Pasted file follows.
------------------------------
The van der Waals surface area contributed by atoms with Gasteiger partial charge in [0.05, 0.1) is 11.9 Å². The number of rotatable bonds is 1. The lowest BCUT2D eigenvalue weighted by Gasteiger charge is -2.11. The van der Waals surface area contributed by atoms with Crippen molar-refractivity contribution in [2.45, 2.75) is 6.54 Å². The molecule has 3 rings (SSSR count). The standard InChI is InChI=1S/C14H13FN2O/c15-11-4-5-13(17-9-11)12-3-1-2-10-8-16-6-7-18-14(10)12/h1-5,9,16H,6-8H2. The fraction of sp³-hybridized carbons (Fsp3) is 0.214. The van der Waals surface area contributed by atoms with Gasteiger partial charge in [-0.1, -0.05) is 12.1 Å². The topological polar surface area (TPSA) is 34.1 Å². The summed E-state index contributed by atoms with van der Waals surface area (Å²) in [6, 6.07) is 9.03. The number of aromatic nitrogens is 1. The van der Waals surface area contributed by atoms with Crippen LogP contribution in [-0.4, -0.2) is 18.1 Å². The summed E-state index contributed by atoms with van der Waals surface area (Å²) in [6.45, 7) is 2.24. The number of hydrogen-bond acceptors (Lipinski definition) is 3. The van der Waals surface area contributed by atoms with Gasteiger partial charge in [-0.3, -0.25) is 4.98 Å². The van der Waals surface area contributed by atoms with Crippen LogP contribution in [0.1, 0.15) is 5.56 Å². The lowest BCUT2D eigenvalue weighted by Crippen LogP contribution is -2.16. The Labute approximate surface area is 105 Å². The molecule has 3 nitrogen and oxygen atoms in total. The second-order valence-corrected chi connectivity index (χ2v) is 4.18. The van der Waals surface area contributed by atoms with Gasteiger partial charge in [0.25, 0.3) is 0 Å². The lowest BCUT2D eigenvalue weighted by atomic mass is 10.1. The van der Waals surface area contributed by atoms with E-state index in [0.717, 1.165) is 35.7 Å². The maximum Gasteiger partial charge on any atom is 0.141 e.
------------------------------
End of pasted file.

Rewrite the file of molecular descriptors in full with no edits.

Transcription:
The van der Waals surface area contributed by atoms with Gasteiger partial charge in [0.05, 0.1) is 11.9 Å². The number of rotatable bonds is 1. The lowest BCUT2D eigenvalue weighted by Gasteiger charge is -2.11. The van der Waals surface area contributed by atoms with Crippen molar-refractivity contribution in [2.45, 2.75) is 6.54 Å². The molecule has 3 rings (SSSR count). The standard InChI is InChI=1S/C14H13FN2O/c15-11-4-5-13(17-9-11)12-3-1-2-10-8-16-6-7-18-14(10)12/h1-5,9,16H,6-8H2. The fraction of sp³-hybridized carbons (Fsp3) is 0.214. The van der Waals surface area contributed by atoms with Gasteiger partial charge in [-0.1, -0.05) is 12.1 Å². The topological polar surface area (TPSA) is 34.1 Å². The summed E-state index contributed by atoms with van der Waals surface area (Å²) in [6, 6.07) is 9.03. The number of aromatic nitrogens is 1. The van der Waals surface area contributed by atoms with Crippen LogP contribution in [-0.4, -0.2) is 18.1 Å². The summed E-state index contributed by atoms with van der Waals surface area (Å²) in [6.45, 7) is 2.24. The number of hydrogen-bond acceptors (Lipinski definition) is 3. The van der Waals surface area contributed by atoms with Gasteiger partial charge in [-0.3, -0.25) is 4.98 Å². The van der Waals surface area contributed by atoms with Crippen LogP contribution in [0.1, 0.15) is 5.56 Å². The lowest BCUT2D eigenvalue weighted by Crippen LogP contribution is -2.16. The Labute approximate surface area is 105 Å². The molecule has 3 nitrogen and oxygen atoms in total. The second-order valence-corrected chi connectivity index (χ2v) is 4.18. The van der Waals surface area contributed by atoms with Gasteiger partial charge in [0.25, 0.3) is 0 Å². The lowest BCUT2D eigenvalue weighted by atomic mass is 10.1. The van der Waals surface area contributed by atoms with E-state index in [0.717, 1.165) is 35.7 Å². The maximum Gasteiger partial charge on any atom is 0.141 e.